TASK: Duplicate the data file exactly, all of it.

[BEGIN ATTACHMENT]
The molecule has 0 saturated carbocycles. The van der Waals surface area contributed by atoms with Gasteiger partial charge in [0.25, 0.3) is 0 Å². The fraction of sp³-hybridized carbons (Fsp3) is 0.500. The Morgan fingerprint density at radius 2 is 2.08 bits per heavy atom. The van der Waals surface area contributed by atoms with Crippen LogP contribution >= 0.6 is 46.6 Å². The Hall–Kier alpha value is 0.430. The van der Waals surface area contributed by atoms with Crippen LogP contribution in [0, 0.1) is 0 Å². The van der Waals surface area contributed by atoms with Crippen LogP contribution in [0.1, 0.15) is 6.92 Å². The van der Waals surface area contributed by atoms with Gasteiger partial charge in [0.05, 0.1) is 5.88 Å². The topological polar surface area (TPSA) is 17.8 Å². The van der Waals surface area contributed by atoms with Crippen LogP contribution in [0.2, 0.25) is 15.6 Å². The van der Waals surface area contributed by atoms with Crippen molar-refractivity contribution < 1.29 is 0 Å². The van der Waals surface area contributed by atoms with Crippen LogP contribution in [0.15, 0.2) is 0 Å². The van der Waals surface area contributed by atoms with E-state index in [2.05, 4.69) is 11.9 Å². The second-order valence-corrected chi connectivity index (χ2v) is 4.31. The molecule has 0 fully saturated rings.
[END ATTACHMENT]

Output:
The molecule has 0 saturated carbocycles. The van der Waals surface area contributed by atoms with Gasteiger partial charge in [0.25, 0.3) is 0 Å². The fraction of sp³-hybridized carbons (Fsp3) is 0.500. The Morgan fingerprint density at radius 2 is 2.08 bits per heavy atom. The van der Waals surface area contributed by atoms with Crippen LogP contribution >= 0.6 is 46.6 Å². The Hall–Kier alpha value is 0.430. The van der Waals surface area contributed by atoms with Crippen LogP contribution in [0, 0.1) is 0 Å². The van der Waals surface area contributed by atoms with Crippen LogP contribution in [0.1, 0.15) is 6.92 Å². The van der Waals surface area contributed by atoms with Gasteiger partial charge in [0.05, 0.1) is 5.88 Å². The topological polar surface area (TPSA) is 17.8 Å². The van der Waals surface area contributed by atoms with Crippen LogP contribution in [0.2, 0.25) is 15.6 Å². The van der Waals surface area contributed by atoms with Crippen molar-refractivity contribution < 1.29 is 0 Å². The van der Waals surface area contributed by atoms with Crippen LogP contribution in [0.15, 0.2) is 0 Å². The van der Waals surface area contributed by atoms with E-state index in [2.05, 4.69) is 11.9 Å². The second-order valence-corrected chi connectivity index (χ2v) is 4.31. The molecule has 0 fully saturated rings.